INTERIOR: KENOBI'S DWELLING.
The small, spartan hovel is cluttered with desert junk but still manages to radiate an air of time-worn comfort and security. Luke is in one corner repairing Threepio's arm, as old Ben sits thinking.
LUKE: No, my father didn't fight in the wars. He was a navigator on a spice freighter.
BEN: That's what your uncle told you. He didn't hold with your father's ideals. Thought he should have stayed here and not gotten involved.
LUKE: You fought in the Clone Wars?
BEN: I was once a Jedi Knight the same as your father.
LUKE: I wish I'd known him.
BEN: He was the best star-pilot in the galaxy...
BEN:...and a cunning warrior.
BEN: I understand you've...
BEN: ...become quite a good pilot yourself.
BEN: And he was a good friend.
BEN:Which reminds me...
Ben gets up and goes to a chest where he rummages around. As Luke finishes repairing Threepio and starts to fit the restraining bolt back on, Threepio looks at him nervously. Luke thinks about the bolt for a moment then puts it on the table. Ben shuffles up and presents Luke with a short handle with several electronic gadgets attached to it.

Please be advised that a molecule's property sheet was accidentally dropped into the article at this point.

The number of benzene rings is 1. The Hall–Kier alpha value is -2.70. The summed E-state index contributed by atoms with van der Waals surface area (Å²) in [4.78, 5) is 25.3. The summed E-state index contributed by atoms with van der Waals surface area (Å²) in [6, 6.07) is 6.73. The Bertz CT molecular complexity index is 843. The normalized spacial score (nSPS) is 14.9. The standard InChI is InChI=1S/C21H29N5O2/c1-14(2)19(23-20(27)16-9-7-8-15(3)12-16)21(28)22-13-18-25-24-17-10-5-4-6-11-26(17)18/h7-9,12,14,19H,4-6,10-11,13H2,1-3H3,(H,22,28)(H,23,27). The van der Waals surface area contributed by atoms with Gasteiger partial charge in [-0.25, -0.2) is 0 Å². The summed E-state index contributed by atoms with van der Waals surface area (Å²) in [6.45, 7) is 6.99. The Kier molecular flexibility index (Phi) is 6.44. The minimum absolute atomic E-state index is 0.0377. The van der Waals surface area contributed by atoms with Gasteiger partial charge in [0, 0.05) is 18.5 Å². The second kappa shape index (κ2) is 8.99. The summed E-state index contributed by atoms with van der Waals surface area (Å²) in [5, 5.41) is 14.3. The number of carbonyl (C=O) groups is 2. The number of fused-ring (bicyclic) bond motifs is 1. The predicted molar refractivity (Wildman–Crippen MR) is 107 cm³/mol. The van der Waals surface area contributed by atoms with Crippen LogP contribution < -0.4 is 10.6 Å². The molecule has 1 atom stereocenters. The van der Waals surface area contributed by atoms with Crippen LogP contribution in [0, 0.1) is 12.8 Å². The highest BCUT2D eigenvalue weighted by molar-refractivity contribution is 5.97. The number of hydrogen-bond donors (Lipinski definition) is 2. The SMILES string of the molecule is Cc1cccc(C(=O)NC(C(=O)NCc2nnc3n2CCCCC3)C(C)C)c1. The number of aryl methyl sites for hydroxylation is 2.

BEN: I have something here for you.
BEN: Your father wanted you to have this when you were old enough...
BEN: ...but your uncle wouldn't allow it.
BEN: He feared you might follow old Obi-Wan...
BEN: ...on some damned-fool crusade like your father did.
THREEPIO: Sir, if you'll not be needing me, I'll close down for awhile.
LUKE: Sure, go ahead.
Ben hands Luke the saber.
LUKE: What is it?
BEN: Your father's lightsaber. This is the weapon of a Jedi Knight.
BEN: Not as clumsy or as random as a blaster.
Luke pushes a button on the handle. A long beam shoots out about four feet and flickers there. The light plays across the ceiling.